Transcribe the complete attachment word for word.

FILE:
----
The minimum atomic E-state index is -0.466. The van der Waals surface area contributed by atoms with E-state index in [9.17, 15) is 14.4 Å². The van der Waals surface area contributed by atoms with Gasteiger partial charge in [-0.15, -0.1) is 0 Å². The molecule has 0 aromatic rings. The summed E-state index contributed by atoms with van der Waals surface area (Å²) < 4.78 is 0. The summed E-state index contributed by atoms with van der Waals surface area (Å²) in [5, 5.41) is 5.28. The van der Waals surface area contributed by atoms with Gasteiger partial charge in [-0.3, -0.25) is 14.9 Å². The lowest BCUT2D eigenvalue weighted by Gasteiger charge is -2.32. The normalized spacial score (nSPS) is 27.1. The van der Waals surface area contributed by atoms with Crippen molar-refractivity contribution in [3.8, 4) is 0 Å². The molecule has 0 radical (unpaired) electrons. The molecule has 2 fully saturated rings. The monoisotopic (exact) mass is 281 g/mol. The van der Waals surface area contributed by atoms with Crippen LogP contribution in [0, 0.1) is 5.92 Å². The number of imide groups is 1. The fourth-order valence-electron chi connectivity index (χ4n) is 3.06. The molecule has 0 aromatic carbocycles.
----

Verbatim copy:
The minimum atomic E-state index is -0.466. The van der Waals surface area contributed by atoms with E-state index in [9.17, 15) is 14.4 Å². The van der Waals surface area contributed by atoms with Gasteiger partial charge in [-0.15, -0.1) is 0 Å². The molecule has 0 aromatic rings. The summed E-state index contributed by atoms with van der Waals surface area (Å²) < 4.78 is 0. The summed E-state index contributed by atoms with van der Waals surface area (Å²) in [5, 5.41) is 5.28. The van der Waals surface area contributed by atoms with Gasteiger partial charge in [-0.3, -0.25) is 14.9 Å². The lowest BCUT2D eigenvalue weighted by Gasteiger charge is -2.32. The normalized spacial score (nSPS) is 27.1. The van der Waals surface area contributed by atoms with Crippen molar-refractivity contribution in [3.8, 4) is 0 Å². The molecule has 0 radical (unpaired) electrons. The molecule has 2 fully saturated rings. The monoisotopic (exact) mass is 281 g/mol. The van der Waals surface area contributed by atoms with Crippen LogP contribution in [0, 0.1) is 5.92 Å². The number of imide groups is 1. The fourth-order valence-electron chi connectivity index (χ4n) is 3.06. The molecule has 0 aromatic carbocycles.